the category of "Cooking"
Allison Kave, author of First Prize Pies: Shoo-Fly, Candy Apple, and Other Deliciously Inventive Pies for Every Week of the Year (and More) is in the ABRAMS office helping us celebrate Pi Day by teaching us how to bake pies!
It’s officially the New Year, which we all know means general brow beating after holidays filled with excess and a rash of hastily-made, hard to keep resolutions. If you’re like me, 2014 will be the year everything changes! Until about January 27th when the short, cold days are too much to bear and it’s much too easy to curl up with a glass of wine rather than go to the gym. But this year, there’s at least one resolution, eating more healthfully, that I know you’ll be able the keep with the help of Eating in Color: Delicious, Healthy Recipes for You and Your Family.
Before I begin this post I have to say that it was a dream come true to be able to sit on the same sofa as Katie Couric and show everyone that the cupcake pan is not just for cupcakes anymore!
The calendar says we’re nearing the end of Julia Child’s centenary year, but the national celebration shows no sign of winding down. The outpouring of affection from fans old and new for our home-grown “French Chef” is equal parts nostalgia, homage and gratitude for teaching us that the party is in the kitchen and the only abiding rule for cooking, eating and living was her favorite maxim: “Above all, have a good time.”
Riesling gets a bad rap. Mention Riesling to a group of people and you will most likely get the requisite, “Oh, I don’t like Rieslings, they’re too sweet.” Well soon, thanks to ABRAMS and one special Englishman, that won’t always be the case. Stuart Pigott, a self-proclaimed Riesling advocate, has been working to change these perceptions for the past 30 years and is the author of The Best White Wine on Earth coming in June 2014 from STC.
There’s an old Mafia saying: “The fish stinks from the head.” At ABRAMS this morning, our CEO Michael Jacob’s office was redolent of ramps. These pungent greens grow wild and wildly at his home in upstate New York. Last weekend he harvested two wheelbarrows full with the help of some colleagues; washed them four times, and brought them into the office to share with fans of the fragrant bulb. I was the lucky recipient of a bag full and made the following dish.
Looking for something classier than green beer? A little more unique than corned beef & cabbage? Yvette van Boven’s Home Made Winter includes quite a few authentic Irish recipes (Colcannon, Irish Stew, DIY Irish Cream Liqueur), but I settled on the “Dublin Lawyer” for this piece. The two main ingredients are lobster and Irish whiskey – how could I resist?! Yvette’s headnote for this recipe reads: Because lawyers from Dublin are fat, rich, and always drunk…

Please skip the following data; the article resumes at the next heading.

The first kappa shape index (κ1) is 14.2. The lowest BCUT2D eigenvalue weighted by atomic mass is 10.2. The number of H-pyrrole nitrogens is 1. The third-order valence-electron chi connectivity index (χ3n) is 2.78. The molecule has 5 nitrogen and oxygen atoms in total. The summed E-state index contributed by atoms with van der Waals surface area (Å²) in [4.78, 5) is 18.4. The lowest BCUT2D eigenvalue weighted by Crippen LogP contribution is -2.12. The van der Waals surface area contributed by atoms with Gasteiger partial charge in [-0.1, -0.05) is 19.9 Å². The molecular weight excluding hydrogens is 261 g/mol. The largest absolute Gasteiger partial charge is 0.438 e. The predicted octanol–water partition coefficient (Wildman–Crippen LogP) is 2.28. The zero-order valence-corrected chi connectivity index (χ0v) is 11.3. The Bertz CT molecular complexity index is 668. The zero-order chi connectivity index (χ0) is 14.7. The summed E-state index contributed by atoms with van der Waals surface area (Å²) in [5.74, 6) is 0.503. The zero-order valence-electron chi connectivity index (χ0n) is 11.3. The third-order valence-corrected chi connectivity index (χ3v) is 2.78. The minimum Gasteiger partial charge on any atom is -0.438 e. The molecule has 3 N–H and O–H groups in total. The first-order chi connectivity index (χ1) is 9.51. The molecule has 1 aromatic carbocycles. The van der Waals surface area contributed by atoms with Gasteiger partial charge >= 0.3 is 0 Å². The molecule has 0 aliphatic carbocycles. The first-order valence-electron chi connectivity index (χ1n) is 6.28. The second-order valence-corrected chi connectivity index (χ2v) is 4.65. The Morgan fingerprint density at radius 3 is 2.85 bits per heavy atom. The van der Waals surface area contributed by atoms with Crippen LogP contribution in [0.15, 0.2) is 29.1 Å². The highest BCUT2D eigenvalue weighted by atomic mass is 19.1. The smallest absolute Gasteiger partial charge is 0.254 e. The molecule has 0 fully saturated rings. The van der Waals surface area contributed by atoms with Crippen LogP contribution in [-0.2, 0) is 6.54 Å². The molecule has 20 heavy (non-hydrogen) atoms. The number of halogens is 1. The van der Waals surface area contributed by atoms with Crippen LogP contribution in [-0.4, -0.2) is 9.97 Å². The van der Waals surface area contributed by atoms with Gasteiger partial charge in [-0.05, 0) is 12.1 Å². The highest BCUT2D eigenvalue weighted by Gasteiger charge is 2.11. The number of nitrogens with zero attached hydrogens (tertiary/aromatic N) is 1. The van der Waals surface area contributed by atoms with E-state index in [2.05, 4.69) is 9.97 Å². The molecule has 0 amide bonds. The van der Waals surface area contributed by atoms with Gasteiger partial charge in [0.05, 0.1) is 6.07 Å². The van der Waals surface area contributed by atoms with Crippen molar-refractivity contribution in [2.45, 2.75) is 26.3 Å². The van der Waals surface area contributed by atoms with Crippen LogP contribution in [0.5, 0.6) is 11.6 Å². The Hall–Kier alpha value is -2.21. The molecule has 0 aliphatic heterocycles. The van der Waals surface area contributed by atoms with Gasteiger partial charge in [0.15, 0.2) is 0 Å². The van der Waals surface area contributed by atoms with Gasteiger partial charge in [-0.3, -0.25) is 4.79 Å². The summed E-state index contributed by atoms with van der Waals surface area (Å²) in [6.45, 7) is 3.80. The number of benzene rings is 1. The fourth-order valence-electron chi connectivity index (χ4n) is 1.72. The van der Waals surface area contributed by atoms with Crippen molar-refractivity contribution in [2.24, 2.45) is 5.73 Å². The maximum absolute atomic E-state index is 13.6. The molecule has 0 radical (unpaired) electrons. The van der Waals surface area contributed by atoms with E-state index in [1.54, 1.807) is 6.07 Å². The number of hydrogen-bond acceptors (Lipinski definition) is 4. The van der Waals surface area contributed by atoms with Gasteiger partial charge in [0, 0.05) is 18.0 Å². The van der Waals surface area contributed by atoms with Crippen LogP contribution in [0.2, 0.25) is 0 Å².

If Mitt Romney, whose religion prohibits alcohol consumption, wins the presidency on November 6, the White House will go dry. (And—somewhat ironically—first lady Ann Romney won’t be hosting any literal tea parties, since Mormonism likewise forbids “hot drinks.”) So the question voters really ought to be asking themselves before casting their ballots is this: Are teetotaling presidents trustworthy?
After reading about (and drooling over) prior posts on Baked Elements: Our 10 Favorite Ingredients (like Lindy’s Snickerdoodles, Marisa’s Lacy Panty Cakes, and Dervla’s Pots de Crème), I knew whatever I magicked up from the Caramel chapter was bound to be good. And ooooh, was it.
Attempting caramel can lead to burnt fingers and sad saucepans of unusable crystallized sugar syrup. Been there. But the baking sprites were with me last Saturday when I set about making the Baked boys’ Antique Caramel Cake—two caramel cake layers, caramel frosting, and Sweet & Salty Caramel Sauce. (“Antique” because the recipe is old, not because the cake’s been left out for a week or the caramel sauce was dredged up from the very deepest recesses of the fridge. Swear!)
When I first moved to this country from Ireland at the tender age of 13, I had several ideas in my head about what America would look like, feel like, and taste like. I thought I’d be moving to a country where girls skipped around with bobby socks on, ponytails flying in the wind, sipping vanilla malt milkshakes while twirling on red vinyl stools in a diner. (I was also under the illusion that I’d live in a perpetual Baywatch-type land where everyone traveled on roller skates and lived in their bathing suits!) When we arrived at our new home in Pennsylvania, I soon realized how wrong I was.
But I was right about one thing: malt makes an amazing milkshake. When I was asked to cover malt as one of the favorite ingredients in Baked Elements, I was excited to make that milkshake of my vinyl stool dreams, but it was not to be. You see, my husband forgot to get milk yesterday. So, I quickly turned to the Malted Milk Chocolate Pots de Crème. They are good.